The daylight balanced lights you linked to in your initial post would definitly help.

Can you post some of your dissapointing photos here for me to look at? Might help with more suggestions.

Cheers and Aloha,
Val

[linked image]

 
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(Login barra733)
Missing-Lynx members
94.2.14.21

Some Photos

January 23 2010, 2:11 AM 

I think in the photos below the focus is often a problem. Will extra lighting help with this? (Will the lights I linked to in the first post work?). I also always seem to get my background too 'in focus' - which I think takes the viewers eyes away from the model. I also looking to get hold of a large single sheet of thin card to use as a backgroung (blue/grey/white?).

[linked image]

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[linked image]

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[linked image]

 
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(Login vbuenokov)
Missing-Lynx members
63.76.175.45

First off, GREAT LOOKING Models!

January 23 2010, 8:36 AM 

Now for the photos. the focus algorithim on the camera doesn't seem to be working. The center of the photo is out of focus whereas other parts of the image is in focus. i.e., that photo of the boy falling into the water, his sock is in focus but the center of the photo isn't.

Check the settings on the camera's focus, is it set to center focus? For close up photo like models, the center of the image should be in focus. It looks like the multi-point focus is using other items in the frame to focus on. Look at page 73 of your manual on how to turn off the Artificial Intelligence Auto Focus. This way the autofocus frame in the middle of the image is used to focus.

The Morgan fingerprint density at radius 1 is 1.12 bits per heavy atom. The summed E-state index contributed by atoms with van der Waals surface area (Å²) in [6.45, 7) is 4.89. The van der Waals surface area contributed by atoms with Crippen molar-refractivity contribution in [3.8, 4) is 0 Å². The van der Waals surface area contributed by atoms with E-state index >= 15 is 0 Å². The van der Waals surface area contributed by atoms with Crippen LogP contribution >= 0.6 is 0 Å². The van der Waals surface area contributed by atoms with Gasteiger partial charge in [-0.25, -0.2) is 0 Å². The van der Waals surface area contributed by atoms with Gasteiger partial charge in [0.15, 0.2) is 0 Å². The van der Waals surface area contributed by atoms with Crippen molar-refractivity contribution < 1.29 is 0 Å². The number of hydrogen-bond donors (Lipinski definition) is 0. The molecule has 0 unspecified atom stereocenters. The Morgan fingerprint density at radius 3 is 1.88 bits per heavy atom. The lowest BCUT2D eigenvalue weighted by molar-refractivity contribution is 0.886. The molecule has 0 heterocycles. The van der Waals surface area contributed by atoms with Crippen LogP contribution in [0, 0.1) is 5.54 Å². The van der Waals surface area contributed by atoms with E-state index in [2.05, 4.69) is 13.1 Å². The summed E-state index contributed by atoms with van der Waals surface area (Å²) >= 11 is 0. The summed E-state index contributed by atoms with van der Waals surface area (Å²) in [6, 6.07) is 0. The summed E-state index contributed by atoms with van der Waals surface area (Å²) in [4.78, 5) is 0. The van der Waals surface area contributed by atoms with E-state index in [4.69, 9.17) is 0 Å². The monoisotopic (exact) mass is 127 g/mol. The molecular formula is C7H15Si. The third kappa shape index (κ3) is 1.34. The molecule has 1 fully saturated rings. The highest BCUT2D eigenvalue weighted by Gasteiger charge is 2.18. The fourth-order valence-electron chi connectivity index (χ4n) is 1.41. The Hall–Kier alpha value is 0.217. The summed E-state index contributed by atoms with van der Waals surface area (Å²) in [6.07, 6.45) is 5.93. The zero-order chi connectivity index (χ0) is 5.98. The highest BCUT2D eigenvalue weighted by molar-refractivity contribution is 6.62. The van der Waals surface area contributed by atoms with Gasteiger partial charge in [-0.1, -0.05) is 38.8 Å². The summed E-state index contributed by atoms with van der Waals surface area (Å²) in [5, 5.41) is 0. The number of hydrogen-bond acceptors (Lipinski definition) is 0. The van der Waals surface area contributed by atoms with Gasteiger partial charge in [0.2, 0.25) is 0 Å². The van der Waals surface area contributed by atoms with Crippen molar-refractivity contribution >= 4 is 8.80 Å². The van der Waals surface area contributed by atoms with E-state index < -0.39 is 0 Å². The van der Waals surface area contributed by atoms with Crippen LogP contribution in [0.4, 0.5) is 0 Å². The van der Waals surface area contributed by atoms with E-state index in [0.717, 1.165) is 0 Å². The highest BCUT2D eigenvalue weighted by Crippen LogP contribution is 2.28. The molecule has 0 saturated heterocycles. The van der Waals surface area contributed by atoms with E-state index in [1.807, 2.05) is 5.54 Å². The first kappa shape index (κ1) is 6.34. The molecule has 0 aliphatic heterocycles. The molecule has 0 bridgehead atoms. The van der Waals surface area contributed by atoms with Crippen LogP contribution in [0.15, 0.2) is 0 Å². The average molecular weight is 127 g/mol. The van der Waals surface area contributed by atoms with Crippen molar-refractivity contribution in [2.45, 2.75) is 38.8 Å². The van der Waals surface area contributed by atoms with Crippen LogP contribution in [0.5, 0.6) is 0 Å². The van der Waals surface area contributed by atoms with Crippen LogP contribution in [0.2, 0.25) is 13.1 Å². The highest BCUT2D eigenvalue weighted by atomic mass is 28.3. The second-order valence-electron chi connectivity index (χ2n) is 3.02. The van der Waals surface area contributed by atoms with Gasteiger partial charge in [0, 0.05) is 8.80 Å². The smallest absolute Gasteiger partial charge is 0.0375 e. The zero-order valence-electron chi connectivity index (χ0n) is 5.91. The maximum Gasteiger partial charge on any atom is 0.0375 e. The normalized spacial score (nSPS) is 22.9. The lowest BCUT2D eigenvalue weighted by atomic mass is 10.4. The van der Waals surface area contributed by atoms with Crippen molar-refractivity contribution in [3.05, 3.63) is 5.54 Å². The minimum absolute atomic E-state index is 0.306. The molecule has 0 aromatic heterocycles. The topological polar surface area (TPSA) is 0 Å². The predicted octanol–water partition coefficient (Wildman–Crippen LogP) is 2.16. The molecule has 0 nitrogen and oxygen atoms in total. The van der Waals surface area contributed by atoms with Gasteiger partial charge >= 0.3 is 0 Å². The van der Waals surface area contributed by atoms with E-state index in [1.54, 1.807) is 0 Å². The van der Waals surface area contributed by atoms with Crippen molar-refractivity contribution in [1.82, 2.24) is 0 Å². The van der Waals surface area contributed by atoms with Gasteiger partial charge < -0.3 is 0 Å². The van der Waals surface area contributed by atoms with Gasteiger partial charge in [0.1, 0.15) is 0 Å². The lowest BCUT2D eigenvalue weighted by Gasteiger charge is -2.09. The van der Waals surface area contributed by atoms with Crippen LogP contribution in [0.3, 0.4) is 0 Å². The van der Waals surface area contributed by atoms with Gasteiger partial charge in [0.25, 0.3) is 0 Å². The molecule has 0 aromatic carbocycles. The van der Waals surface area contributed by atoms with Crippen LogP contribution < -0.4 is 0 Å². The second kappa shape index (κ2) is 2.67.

Let me know if this helps.

Cheers,
Val

[linked image]




 
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(Login barra733)
Missing-Lynx members
94.2.14.21

Just Ordered the Lights...

January 23 2010, 3:03 PM 

...and will get myself a bit of card. Once I get set up I'll have a good experiment with the camera and post the results. The camera I'm using is my wife's camera and I was considering buying my own - primarily for phographing models. Do you have any suggestions? My budget isn't huge - around the 100 mark (approx $140). Any ideas?


EDIT:
I've just found this camera:

Olympus SP-510 Ultra Zoom Digital Camera Silver & Black (7.1MP, 10x Optical Zoom) 2.5" LCD